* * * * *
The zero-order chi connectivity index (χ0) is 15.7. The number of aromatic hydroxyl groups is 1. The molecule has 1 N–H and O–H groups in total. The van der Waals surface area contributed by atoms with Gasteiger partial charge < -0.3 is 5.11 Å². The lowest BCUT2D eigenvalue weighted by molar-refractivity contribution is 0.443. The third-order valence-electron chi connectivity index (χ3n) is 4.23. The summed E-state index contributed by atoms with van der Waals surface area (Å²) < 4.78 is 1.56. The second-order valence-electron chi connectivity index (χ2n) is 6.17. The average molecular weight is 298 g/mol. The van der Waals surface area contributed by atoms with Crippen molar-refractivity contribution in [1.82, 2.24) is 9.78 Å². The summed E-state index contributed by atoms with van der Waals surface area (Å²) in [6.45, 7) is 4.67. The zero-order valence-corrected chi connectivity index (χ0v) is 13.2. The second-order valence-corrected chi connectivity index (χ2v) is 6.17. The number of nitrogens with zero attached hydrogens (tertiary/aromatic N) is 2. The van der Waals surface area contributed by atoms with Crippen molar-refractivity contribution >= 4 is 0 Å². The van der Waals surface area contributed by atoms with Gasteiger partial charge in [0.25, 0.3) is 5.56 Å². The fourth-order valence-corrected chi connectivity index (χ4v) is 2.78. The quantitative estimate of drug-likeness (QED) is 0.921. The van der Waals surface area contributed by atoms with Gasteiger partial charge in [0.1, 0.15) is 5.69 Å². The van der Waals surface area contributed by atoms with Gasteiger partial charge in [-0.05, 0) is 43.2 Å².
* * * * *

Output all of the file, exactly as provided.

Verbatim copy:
The zero-order chi connectivity index (χ0) is 15.7. The number of aromatic hydroxyl groups is 1. The molecule has 1 N–H and O–H groups in total. The van der Waals surface area contributed by atoms with Gasteiger partial charge < -0.3 is 5.11 Å². The lowest BCUT2D eigenvalue weighted by molar-refractivity contribution is 0.443. The third-order valence-electron chi connectivity index (χ3n) is 4.23. The summed E-state index contributed by atoms with van der Waals surface area (Å²) < 4.78 is 1.56. The second-order valence-electron chi connectivity index (χ2n) is 6.17. The average molecular weight is 298 g/mol. The van der Waals surface area contributed by atoms with Crippen molar-refractivity contribution in [1.82, 2.24) is 9.78 Å². The summed E-state index contributed by atoms with van der Waals surface area (Å²) in [6.45, 7) is 4.67. The zero-order valence-corrected chi connectivity index (χ0v) is 13.2. The second-order valence-corrected chi connectivity index (χ2v) is 6.17. The number of nitrogens with zero attached hydrogens (tertiary/aromatic N) is 2. The van der Waals surface area contributed by atoms with Crippen molar-refractivity contribution >= 4 is 0 Å². The van der Waals surface area contributed by atoms with Gasteiger partial charge in [0.25, 0.3) is 5.56 Å². The fourth-order valence-corrected chi connectivity index (χ4v) is 2.78. The quantitative estimate of drug-likeness (QED) is 0.921. The van der Waals surface area contributed by atoms with Gasteiger partial charge in [0.1, 0.15) is 5.69 Å². The van der Waals surface area contributed by atoms with Gasteiger partial charge in [-0.05, 0) is 43.2 Å².